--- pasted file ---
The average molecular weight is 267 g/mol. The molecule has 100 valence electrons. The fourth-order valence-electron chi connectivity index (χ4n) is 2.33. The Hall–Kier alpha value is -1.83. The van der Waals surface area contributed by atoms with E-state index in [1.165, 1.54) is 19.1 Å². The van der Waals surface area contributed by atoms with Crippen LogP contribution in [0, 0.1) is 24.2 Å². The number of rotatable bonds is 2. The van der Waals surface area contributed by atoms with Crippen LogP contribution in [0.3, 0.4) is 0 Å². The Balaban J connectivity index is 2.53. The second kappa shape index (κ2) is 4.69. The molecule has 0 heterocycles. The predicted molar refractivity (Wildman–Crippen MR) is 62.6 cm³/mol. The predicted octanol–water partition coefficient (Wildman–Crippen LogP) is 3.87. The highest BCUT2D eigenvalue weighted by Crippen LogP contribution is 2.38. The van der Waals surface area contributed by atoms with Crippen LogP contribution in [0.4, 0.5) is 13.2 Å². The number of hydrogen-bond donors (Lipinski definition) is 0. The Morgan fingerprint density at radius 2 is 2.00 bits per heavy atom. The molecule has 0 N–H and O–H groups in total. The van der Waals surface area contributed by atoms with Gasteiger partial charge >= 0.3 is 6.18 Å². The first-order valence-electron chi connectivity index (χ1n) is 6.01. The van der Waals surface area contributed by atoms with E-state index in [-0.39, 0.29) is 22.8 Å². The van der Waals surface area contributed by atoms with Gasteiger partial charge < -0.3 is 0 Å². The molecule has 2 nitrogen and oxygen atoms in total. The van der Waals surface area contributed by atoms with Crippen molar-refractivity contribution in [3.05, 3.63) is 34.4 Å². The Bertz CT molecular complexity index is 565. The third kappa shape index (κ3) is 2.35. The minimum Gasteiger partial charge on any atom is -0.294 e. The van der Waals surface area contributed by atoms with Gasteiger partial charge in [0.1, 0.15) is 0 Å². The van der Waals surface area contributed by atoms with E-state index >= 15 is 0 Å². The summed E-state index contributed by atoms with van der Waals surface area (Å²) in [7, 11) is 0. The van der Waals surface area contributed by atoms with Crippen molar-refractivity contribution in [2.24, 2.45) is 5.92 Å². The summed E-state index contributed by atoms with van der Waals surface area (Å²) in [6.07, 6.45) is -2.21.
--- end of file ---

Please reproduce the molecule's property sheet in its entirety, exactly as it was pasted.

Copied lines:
The average molecular weight is 267 g/mol. The molecule has 100 valence electrons. The fourth-order valence-electron chi connectivity index (χ4n) is 2.33. The Hall–Kier alpha value is -1.83. The van der Waals surface area contributed by atoms with E-state index in [1.165, 1.54) is 19.1 Å². The van der Waals surface area contributed by atoms with Crippen LogP contribution in [0, 0.1) is 24.2 Å². The number of rotatable bonds is 2. The van der Waals surface area contributed by atoms with Crippen LogP contribution in [0.3, 0.4) is 0 Å². The Balaban J connectivity index is 2.53. The second kappa shape index (κ2) is 4.69. The molecule has 0 heterocycles. The predicted molar refractivity (Wildman–Crippen MR) is 62.6 cm³/mol. The predicted octanol–water partition coefficient (Wildman–Crippen LogP) is 3.87. The highest BCUT2D eigenvalue weighted by Crippen LogP contribution is 2.38. The van der Waals surface area contributed by atoms with Crippen LogP contribution in [0.4, 0.5) is 13.2 Å². The number of hydrogen-bond donors (Lipinski definition) is 0. The Morgan fingerprint density at radius 2 is 2.00 bits per heavy atom. The molecule has 0 N–H and O–H groups in total. The van der Waals surface area contributed by atoms with Gasteiger partial charge >= 0.3 is 6.18 Å². The first-order valence-electron chi connectivity index (χ1n) is 6.01. The van der Waals surface area contributed by atoms with E-state index in [-0.39, 0.29) is 22.8 Å². The van der Waals surface area contributed by atoms with Gasteiger partial charge < -0.3 is 0 Å². The molecule has 2 nitrogen and oxygen atoms in total. The van der Waals surface area contributed by atoms with Crippen molar-refractivity contribution in [3.05, 3.63) is 34.4 Å². The Bertz CT molecular complexity index is 565. The third kappa shape index (κ3) is 2.35. The minimum Gasteiger partial charge on any atom is -0.294 e. The van der Waals surface area contributed by atoms with Gasteiger partial charge in [0.1, 0.15) is 0 Å². The van der Waals surface area contributed by atoms with E-state index >= 15 is 0 Å². The summed E-state index contributed by atoms with van der Waals surface area (Å²) in [7, 11) is 0. The van der Waals surface area contributed by atoms with Crippen molar-refractivity contribution in [2.24, 2.45) is 5.92 Å². The summed E-state index contributed by atoms with van der Waals surface area (Å²) in [6.07, 6.45) is -2.21.